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Recording vocals, how to avoid headphone bleed?

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  • Recording vocals, how to avoid headphone bleed?

    Alright, so I am new to recording. I'd like to know how i can avoid headphone bleed? that being said I plan on picking up some quality headphones this weekend (feel free to make recommendations!) which i think will be a good contributing factor... Any help appreciated!

    Using:
    Pro Tools LE 8
    Mbox 2
    Shure Sm57
    Crappy radioshack headphones.

    Thanks,

    Nick
    Guitar rig:
    Gibson Les Paul Standard
    Orange Thunderverb 50 + Orange PPC212

  • #2
    It's pretty simple, really:

    1) Buy drummer headphones. Fidelity ain't great, but they don't bleed as much

    2) Turn headphones down

    3) Only have real tracks, no scratch or click in phones when you track. Then if you bleed a bit, it won't be noticeable.
    Todzilla
    HUGE sound generation & capture facility
    Eno River Basin

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    • #3
      It's pretty simple, really:

      1) Buy drummer headphones. Fidelity ain't great, but they don't bleed as much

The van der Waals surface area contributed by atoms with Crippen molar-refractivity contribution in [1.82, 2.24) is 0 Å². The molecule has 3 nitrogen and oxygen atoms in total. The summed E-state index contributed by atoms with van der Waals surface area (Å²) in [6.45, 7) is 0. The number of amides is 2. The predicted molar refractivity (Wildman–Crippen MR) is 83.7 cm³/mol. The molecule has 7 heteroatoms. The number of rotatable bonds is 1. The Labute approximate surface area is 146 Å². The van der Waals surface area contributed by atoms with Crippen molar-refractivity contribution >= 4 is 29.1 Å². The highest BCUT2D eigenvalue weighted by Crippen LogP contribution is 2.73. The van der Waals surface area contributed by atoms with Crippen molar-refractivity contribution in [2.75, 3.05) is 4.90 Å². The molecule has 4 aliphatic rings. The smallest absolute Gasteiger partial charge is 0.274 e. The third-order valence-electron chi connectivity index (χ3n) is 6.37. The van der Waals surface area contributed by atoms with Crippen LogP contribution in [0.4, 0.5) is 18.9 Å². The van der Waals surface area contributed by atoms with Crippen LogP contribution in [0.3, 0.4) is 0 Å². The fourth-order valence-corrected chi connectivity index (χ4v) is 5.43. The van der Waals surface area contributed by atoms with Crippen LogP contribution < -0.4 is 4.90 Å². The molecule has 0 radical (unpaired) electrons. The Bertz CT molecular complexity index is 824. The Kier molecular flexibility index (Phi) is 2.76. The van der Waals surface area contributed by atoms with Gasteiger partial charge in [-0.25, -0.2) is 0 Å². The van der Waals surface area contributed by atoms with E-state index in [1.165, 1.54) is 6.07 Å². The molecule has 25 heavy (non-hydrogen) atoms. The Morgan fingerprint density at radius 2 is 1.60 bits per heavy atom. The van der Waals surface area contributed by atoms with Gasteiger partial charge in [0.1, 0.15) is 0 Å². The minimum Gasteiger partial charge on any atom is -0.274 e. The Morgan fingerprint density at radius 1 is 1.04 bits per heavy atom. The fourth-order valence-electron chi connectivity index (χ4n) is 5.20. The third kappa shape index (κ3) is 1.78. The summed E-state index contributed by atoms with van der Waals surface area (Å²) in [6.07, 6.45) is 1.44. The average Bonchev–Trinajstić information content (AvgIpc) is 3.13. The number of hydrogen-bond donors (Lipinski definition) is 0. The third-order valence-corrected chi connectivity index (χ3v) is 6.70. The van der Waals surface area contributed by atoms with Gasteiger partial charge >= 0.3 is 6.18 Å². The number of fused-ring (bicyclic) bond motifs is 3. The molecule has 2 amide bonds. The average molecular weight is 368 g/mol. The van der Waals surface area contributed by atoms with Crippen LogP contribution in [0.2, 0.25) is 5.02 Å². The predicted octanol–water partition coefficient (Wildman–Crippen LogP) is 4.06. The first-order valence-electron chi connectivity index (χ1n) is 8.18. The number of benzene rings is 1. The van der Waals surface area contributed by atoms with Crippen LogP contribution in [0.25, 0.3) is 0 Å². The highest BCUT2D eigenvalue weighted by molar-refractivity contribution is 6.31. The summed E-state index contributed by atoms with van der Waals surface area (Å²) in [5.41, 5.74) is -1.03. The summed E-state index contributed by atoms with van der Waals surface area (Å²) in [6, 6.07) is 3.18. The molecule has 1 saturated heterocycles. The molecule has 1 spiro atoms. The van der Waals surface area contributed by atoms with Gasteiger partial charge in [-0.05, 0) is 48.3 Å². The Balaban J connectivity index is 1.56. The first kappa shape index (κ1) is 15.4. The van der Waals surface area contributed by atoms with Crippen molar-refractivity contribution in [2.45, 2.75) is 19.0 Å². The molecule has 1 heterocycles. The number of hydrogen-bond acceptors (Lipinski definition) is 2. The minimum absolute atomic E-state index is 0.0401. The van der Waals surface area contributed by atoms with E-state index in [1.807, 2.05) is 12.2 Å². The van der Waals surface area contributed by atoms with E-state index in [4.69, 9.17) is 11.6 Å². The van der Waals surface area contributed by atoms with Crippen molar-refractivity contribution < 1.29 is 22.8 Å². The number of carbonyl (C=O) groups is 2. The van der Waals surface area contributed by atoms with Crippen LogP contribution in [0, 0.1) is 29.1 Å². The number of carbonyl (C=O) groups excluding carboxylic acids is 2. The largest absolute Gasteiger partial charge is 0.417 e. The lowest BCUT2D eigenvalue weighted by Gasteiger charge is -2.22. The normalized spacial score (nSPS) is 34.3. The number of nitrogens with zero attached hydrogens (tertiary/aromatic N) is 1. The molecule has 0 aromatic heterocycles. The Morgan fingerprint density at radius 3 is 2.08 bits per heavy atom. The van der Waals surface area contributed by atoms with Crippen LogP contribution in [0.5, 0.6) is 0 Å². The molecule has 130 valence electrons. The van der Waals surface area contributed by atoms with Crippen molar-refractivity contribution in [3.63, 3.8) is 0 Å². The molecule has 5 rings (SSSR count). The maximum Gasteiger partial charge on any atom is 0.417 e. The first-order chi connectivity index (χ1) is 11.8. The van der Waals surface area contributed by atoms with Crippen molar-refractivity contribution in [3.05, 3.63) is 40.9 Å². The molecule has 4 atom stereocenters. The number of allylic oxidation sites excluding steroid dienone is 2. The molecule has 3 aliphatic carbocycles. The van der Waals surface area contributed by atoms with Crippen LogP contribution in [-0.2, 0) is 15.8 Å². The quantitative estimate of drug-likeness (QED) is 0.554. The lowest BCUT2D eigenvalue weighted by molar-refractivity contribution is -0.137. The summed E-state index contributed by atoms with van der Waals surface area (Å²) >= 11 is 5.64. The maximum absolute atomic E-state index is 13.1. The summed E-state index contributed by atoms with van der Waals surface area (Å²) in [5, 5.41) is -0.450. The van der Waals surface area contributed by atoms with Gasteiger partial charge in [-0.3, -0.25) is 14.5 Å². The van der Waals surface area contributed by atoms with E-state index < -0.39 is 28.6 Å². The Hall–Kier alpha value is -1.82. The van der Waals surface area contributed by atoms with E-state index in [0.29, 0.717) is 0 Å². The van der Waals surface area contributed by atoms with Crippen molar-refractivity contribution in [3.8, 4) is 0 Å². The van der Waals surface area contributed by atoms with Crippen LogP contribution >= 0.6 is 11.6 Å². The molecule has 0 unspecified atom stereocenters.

2) Turn headphones down

      3) Only have real tracks, no scratch or click in phones when you track. Then if you bleed a bit, it won't be noticeable.


      Thanks for the advice man!! ill make sure to remember that from now on .

      now to figure out if my damn mbox latency issues are fixable.
      Guitar rig:
      Gibson Les Paul Standard
      Orange Thunderverb 50 + Orange PPC212

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      • #4
        Or use high quality IEM earbuds.

        Terry D.
        Telling Stories releases 2nd CD, see our WEBSITE! Please check out my GROUPIE STORY and Tales from the Road.

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        • #5
          I've never had any problems with bleed using decent closed headphones. My Extreme Isolation EX-29s have probably got the most use for things where I need isolation, but I haven't had any problems with my Sennheiser HD-280 Pros either (other than the fact that I don't like the sound).
          Originally Posted by Norton666 (15/07/2009)


          Give it 6 months and the Axe-Fx will be mentioned in the same sentence as the Johnson Millenium stuff.

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          • #6
            Yea my guess is he's using over the ear or open backed headphones. So long as the headphones are over the ear closed back type, there shouldnt be any bleed, and if there was, you'd never hear it over the tracking. If you do have closed backed and there that much bleedover, you are either too close to the mic or pumping too much background music.

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            • #7
              Thanks for the advice man!! ill make sure to remember that from now on .

              now to figure out if my damn mbox latency issues are fixable.



              ProTools won't run in 'zero latency mode' when you're using an MBox.

              What you have to do is set your 'mix' control to about halfway (you can tweak this for a better level after) on the MBox and mute the channel that you're recording on in ProTools. That way, you're hearing the track you're recording in realtime with the tracks you're playing back.